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thanks you fugl, I will try to get that information, since it was not a nest or anything just laying out in the yard on the ground in the rain is there anyway I could make a nest and put it in there with a heat lamp n save it?
No, not really. The egg may not even be viable at this stage (if it ever was).
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Old Sunday 23rd April 2017, 19:49   #13
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hi everyone I am new to the Forum I live in south Louisiana and I just found a small blue egg by itself laying in the middle of my lawn can anyone help me try to determine which type of egg this is?
Quote:
Originally Posted by fugl View Post
Probably American Robin: it lays blue eggs and commonly nests in suburban settings. To pin down the ID, it would be helpful to know the size (length/breadth, preferably in millimeters)
More likely a Starling - they also have pure blue eggs, and are well-known for laying random eggs outside of their nests.
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Old Sunday 23rd April 2017, 19:52   #14
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How have we got two threads going on inside one here?


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Old Sunday 23rd April 2017, 20:00   #15
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How have we got two threads going on inside one here?


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Happens easily, particularly with newbies not familiar with the system workings. Not one to get worried about!
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Old Sunday 23rd April 2017, 21:29   #16
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More likely a Starling - they also have pure blue eggs, and are well-known for laying random eggs outside of their nests.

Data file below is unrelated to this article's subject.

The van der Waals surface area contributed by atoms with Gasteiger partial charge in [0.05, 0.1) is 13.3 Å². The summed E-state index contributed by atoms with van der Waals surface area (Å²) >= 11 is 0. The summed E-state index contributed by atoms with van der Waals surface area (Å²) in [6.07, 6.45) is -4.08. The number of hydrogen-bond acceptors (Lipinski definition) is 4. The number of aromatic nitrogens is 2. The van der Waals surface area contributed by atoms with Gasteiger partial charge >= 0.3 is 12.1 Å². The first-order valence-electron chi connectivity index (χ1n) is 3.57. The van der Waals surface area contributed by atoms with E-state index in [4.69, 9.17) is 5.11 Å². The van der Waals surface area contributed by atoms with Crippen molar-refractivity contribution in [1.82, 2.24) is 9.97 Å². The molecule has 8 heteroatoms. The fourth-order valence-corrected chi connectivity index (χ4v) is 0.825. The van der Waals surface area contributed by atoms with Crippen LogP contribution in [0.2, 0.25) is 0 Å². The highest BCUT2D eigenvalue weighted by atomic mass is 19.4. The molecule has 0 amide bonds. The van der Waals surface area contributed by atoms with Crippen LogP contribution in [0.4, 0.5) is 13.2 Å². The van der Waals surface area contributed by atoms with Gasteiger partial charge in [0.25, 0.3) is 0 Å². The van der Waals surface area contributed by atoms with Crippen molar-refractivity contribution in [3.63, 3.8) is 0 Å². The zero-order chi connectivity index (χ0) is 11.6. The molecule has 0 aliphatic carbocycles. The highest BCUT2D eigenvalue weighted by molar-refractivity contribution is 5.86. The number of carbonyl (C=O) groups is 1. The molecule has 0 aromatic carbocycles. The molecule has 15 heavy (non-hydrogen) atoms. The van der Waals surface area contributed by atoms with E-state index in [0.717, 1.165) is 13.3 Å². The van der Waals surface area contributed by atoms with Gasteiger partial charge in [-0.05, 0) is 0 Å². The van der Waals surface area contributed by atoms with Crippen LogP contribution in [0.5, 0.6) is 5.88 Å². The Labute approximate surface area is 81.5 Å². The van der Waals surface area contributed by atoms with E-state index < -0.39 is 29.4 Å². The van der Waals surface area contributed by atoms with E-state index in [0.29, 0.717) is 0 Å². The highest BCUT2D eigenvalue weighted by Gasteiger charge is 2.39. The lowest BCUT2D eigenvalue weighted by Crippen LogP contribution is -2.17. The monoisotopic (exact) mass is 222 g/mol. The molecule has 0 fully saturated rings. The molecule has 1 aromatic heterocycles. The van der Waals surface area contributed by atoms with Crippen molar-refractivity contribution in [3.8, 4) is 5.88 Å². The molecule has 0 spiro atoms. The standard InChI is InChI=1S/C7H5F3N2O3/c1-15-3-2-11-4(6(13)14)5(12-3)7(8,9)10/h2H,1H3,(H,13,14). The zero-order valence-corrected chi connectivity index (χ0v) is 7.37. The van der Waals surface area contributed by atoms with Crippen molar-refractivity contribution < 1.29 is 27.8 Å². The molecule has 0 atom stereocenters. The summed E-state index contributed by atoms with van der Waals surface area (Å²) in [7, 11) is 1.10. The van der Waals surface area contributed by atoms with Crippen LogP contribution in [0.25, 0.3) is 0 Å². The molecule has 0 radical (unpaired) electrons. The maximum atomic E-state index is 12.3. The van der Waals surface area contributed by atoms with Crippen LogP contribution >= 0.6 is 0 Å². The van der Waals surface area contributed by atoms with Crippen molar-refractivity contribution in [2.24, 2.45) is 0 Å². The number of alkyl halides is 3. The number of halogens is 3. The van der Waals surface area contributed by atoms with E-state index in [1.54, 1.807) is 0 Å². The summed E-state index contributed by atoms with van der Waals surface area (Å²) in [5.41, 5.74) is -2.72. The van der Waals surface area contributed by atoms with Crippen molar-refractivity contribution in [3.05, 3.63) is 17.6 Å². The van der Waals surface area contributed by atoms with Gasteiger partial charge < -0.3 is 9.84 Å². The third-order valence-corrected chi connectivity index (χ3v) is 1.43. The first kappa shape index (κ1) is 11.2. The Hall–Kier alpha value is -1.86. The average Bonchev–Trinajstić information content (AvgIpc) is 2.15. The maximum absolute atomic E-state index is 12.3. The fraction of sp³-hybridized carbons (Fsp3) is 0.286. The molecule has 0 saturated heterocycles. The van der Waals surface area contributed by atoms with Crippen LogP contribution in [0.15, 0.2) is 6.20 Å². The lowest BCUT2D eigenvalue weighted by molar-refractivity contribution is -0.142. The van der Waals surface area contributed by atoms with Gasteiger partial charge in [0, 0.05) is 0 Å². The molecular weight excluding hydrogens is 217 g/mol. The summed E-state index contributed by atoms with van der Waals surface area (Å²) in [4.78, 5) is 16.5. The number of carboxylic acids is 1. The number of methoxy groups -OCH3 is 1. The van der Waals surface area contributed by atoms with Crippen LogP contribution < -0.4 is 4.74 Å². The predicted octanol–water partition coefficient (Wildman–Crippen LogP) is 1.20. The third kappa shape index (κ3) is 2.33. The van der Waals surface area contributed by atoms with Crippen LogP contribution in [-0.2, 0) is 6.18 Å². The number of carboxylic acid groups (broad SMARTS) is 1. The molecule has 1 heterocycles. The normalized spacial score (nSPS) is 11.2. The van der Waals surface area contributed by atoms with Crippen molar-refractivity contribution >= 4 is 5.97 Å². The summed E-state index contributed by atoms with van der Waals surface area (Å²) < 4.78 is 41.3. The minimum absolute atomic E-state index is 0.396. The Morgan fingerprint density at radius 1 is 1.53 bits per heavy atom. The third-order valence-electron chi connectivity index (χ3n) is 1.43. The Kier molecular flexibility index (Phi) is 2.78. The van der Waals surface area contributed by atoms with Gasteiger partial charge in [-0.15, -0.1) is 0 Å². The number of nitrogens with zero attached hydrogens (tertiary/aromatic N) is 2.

Just so. The measurements should tell the tale (with the caveat that robins are known for laying the occasional "runt" egg).
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Old Monday 24th April 2017, 10:57   #17
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American Robins don't breed in south Louisiana. Starling sounds good,

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Old Monday 24th April 2017, 15:25   #18
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American Robins don't breed in south Louisiana. Starling sounds good
Starling it most likely is then. Never occurred to me that robins didn't breed down there. . ..
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Old Monday 24th April 2017, 15:37   #19
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American Robins don't breed in south Louisiana.
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Never occurred to me that robins didn't breed down there. . ..
Something new, perhaps due to global warming? Sibley (2000 edition) maps American Robin as breeding right down to the south coast of Louisiana.
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Old Monday 24th April 2017, 22:34   #20
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Something new, perhaps due to global warming? Sibley (2000 edition) maps American Robin as breeding right down to the south coast of Louisiana.
Just checked the NGR & Sibley iPhone apps, both of which show the far-south of Louisiana as outside the breeding range. Dto (to bring the big guns to bear!) BNA-online (2016).

Last edited by fugl : Monday 24th April 2017 at 22:50.
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Old Monday 24th April 2017, 22:59   #21
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Just checked the NGR & Sibley iPhone apps, both of which show the far-south of Louisiana as outside the breeding range. Dto (to bring the big guns to bear!) BNA-online (2016).
Thanks for checking!